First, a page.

Training Farmers for the Twenty-First Century
Mary Ellen Donaldson
Who will produce our food? As organic products have captured a greater market share, the rise of industrial-scale organics has lead to massive consolidation and greater organic imports from China and Mexico. Although we recently exported organics, now imports exceed exports eight to one (USDA 2007). However, despite the trend during the 20th Century for our food to travel greater distances, this century may be heading for a model that is distinctly local and less energy intensive. An increasing number of disenchanted consumers are voting with their shopping baskets. As a result, "local is the new organic." The Organic Trade Association reports that the organic market is somewhat cooling in expansion from 20 percent per year, to 16 percent in 2005.
What's happening? With more imports of fruits and vegetables - and fewer people seeing the necessity for organic certification - organic farm acreage is not expanding (Phillpott, 2007, Grist), while local farms around urban centers are. Portland exemplifies this trend, with an apparently similar situation occurring in Thurston County. Consumers are choosing personal relationships with their farmer, as well as a less-developed landscape.
The Evergreen State College has a 35-year history of training students in ecological and organic agriculture - the small farm model. The Practice of Sustainable Agriculture (PSA) program not only stresses production of vegetables, but also diversification with animals, which are now recognized as critical to small-scale sustainability. Marketing, record keeping, and business planning round out the PSA training.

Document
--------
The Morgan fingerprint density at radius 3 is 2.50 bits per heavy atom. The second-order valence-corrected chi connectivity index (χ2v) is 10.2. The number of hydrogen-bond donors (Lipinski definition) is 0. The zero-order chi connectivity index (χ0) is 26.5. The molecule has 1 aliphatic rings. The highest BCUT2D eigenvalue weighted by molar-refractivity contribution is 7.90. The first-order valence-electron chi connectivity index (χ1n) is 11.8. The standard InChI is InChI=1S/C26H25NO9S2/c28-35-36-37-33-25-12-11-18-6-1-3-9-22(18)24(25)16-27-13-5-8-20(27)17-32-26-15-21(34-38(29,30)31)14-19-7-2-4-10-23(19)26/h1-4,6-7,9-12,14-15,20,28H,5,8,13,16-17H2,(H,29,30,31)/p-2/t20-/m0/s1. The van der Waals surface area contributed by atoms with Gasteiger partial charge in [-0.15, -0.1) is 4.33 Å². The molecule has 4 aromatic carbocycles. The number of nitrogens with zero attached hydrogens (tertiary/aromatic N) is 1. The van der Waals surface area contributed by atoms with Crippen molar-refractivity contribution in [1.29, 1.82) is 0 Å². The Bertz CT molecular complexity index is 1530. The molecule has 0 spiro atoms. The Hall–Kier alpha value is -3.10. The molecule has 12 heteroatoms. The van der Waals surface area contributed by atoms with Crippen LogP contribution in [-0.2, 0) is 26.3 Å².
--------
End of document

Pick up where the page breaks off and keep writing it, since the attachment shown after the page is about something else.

Students move to internships and then on to managing their own farms. The Ecological Agriculture (or Eco-Ag) program strives to develop a holistic perspective, and to foster agricultural-systems thinking with a scientific base. Out of this program, one Ecological Agriculture alumnus, Colin Barricklow, started a Tumwater favorite: the Kirsop Farm.
In addition to farming - after completing the Eco-Ag or PSA programs - some students move into positions in food justice and social development. For example, Saralynn Finn, a former Eco-Ag student, is currently the volunteer coordinator at Left Foot Organics. From the same Eco-Ag class as Barricklow, Ego-Ager Blue Peetz, in cooperation with Kim Gaffi, started the non-profit organization, Garden-Raised Urban Bounty (GruB) in an Evergreen community development project. This year, Eden Vardy, a Food Program student, is involved with The Foodshed Project aimed at developing a food cooperative brokerage for local organic products in the Olympia area (see Andrew McLeod's article in this issue).
The Portland Peak Oil Task Force published its official report last month, which explains that food prices will rise as we approach the end of using fossil fuels for food transportation, "further straining the ability of low-income households to put food on the table." What is the Task Force's advice? "Act Big and Act Now." The Peak Oil Task Force lays out the skills and action steps - the same skills that Evergreen nutures in its sustainable agriculture students - to transition away from the present oil-driven food system, and to move towards sustainable urban and rural communities that vie for local food from neighboring gardens and city farms.
The farmers of tomorrow are learning from Evergreen's mentored and community-centered agriculture programs to reconsider the independence of the farmer of old. Instead, the farmer of the 21st Century can rely on tools of engaged citizenship and community building, resourceful direct marketing, communicating with policymakers, stepping into leadership roles that "build the public will, community spirit and institutional capacity" (Peak Oil Task Force, 2007) to promote resounding resilient sustainable communities.
Mary Ellen Donaldson studied life sciences at Cornell University and the Northeast School of Botanical Medicine before graduating from Evergreen with a degree in Sustainable Agriculture and Community Development. She plans to move to Portland, Maine June 1st to dedicate herself to making a difference in her home state.
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